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The time has come to talk of many things, on this most ominous day of the year, when we crunch leaves underfoot and walk in fearful anticipation of the U.S. election results. Talk we must, of Halloween, Plagues, a Publication, Photographic Dreams, and A Virtual Release Party.

You are invited!

The impending publication of my novel, The Con, has been much on my mind. I've seen a photo of the first ever real copy, sent to the publisher to check before confirming the print run. Google this morning finds me at Publishers Weekly, Amazon, Barnes and Noble and, of course, the publisher. The release date remains November 13, 2020; the e-release party will take place November 14, 2020, at six pm. Drop by! You don't need to log into the site, unless you want to ask questions.

I will be doing a guest post at John Scalzi's blog the following week, discussing the Big Idea that drives the novel.

I spoke with the publicist last week and have signed off on the press release.

Now all I require are readers who actually enjoy the book.

So we're still entertaining a plague.

I had high hopes for a Halloween this year falling on Saturday with a full moon, a blue moon the last time I'll see that convergence. However, I did assemble my Plague Doctor costume, and wore it yesterday to work.

The head I made mainly from an inexpensive witch hat and a plastic mask. It also incorporates a PPE mask. The most expensive part of the costume were the eyes, which are German safety goggles. I think they ran me $10.00. I bought the cloak/coat twenty years ago from a thrift shop. I combined it with black jeans, a dark hoodie and turtleneck, and an old beaten pair of walking shoes that should have been thrown out. I own a rain hat made from treated leather that fits the bill. To round out the ensemble, I carried a staff, in reality an ornamental curtain rod I found at Value Village for $2.00.

A bit of video exists, myself and another Plague Doctor standing a little ways away and turning to look at each other. The movement instantly transforms the creepiness of the iconic outfit into comedy, two crows on a wire.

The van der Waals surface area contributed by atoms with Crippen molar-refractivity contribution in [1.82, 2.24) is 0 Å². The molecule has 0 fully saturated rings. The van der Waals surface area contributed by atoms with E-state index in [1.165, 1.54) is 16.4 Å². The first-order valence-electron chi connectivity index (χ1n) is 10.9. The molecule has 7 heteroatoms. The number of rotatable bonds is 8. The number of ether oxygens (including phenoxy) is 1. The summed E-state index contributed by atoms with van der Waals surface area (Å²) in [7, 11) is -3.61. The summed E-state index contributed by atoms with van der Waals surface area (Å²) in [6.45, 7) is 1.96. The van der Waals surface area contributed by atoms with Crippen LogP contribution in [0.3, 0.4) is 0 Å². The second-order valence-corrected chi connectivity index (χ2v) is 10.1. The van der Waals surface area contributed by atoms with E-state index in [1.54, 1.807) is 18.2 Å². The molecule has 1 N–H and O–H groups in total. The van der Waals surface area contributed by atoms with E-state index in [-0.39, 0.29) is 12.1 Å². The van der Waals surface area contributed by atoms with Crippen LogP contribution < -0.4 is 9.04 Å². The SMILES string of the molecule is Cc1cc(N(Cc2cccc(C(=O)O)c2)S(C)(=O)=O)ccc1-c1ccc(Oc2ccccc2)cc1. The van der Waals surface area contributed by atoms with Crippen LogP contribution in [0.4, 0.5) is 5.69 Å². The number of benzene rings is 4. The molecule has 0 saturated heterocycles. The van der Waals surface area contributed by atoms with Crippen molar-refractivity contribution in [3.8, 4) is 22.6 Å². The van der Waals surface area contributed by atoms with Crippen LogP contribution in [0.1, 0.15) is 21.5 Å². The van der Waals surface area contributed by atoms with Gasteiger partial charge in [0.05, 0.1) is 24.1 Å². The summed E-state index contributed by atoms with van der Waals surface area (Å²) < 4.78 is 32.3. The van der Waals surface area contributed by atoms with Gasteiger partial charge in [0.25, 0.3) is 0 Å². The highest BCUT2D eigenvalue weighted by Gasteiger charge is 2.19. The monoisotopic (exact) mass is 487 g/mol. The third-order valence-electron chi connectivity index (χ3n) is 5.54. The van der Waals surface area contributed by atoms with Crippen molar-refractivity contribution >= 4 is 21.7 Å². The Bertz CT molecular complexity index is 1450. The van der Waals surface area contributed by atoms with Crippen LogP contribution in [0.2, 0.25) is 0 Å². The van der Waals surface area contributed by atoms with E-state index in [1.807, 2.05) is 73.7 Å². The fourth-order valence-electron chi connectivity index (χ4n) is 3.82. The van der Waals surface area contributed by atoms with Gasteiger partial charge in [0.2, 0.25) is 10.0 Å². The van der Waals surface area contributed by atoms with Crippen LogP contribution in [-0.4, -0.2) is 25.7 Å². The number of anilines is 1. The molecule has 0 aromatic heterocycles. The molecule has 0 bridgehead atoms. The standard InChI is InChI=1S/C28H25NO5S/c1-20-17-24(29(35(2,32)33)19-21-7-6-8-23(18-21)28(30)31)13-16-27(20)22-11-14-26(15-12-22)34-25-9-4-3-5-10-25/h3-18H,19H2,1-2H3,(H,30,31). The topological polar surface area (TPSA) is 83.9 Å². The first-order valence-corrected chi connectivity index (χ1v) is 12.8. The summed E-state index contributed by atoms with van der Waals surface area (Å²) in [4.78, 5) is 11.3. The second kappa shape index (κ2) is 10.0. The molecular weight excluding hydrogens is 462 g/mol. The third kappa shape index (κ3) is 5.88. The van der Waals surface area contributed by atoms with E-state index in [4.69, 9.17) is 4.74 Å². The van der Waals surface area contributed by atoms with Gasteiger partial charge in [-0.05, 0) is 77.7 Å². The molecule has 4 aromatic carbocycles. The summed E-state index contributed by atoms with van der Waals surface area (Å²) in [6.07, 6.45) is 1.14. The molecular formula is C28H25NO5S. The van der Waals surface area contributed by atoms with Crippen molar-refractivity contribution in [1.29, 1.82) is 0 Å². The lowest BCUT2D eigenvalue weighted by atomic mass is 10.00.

The nearby charity haunted house will apparently run, with significant COVID-related protocols that will probably eliminate the fear factor. I know the person who runs it, and may drop by in my costume for a spell, adding to people's nightmares.

What would be autumn without vaguely unsettling dreams?

I mentioned in a previous post a photograph from my birthday in the Spring of 1970. I had recently contacted a friend visible to one side of me in that shot, and had thought of contacting the other, with whom I've much longer been out of contact. I didn't then. But slumber took me to a scrambled version of my childhood neighbourhood, and his home. Heavy transportation devices carried giant statues of horses over the snowy ground to the Steel Plant, where they were to be installed, for some reason. I entered this friend's yard from the bushes behind our street (we often used that route) and saw a smaller horse statue carried by a a team of sled dogs. They stopped to rest in his driveway. I knocked on the side door. When no one answered, I opened it and called.

The family had long moved, as they have. His parents are both deceased, and the four children have gone into their lives. A single mother and her son live there, at least in my dream. We have a lengthy conversation. The boy reflects regularly, he tells me, on the people who might have inhabited the house before them. He's intrigued by someone like me, because, in my childhood, most of the people on our block were the original inhabitants of their houses. The street was built in the 1950s. It's summer during our conversation, but the snow and dogs reappear at the end.

The mother says they may be moving soon.

In the second dream, I see a display of objects unearthed in my old home after we sold it. One consists of a framed and mounted advertisement of no apparent interest. Behind the ad, however, we find a photo collage, reminiscent of the Exile on Main St. cover but more family-focussed. A note claims the photos were taken between 1939 and 1966, but some look older. A few show my maternal grandparents as they were in the early 1970s, when they were not so much older than I am now. They're a range of family photos. A few items do not quite fit the theme, including a comic-strip of some sort from, possibly, the 1920s, featuring a man in a straw boater. My sisters and brother appear, comment on the photographs, some of which they identify as long-lost. Our father informs us that the collage had been assembled as a present for some event, and was hidden behind the ad to keep the surprise. It then vanished without a trace, until now.

The veil between the worlds is thin.

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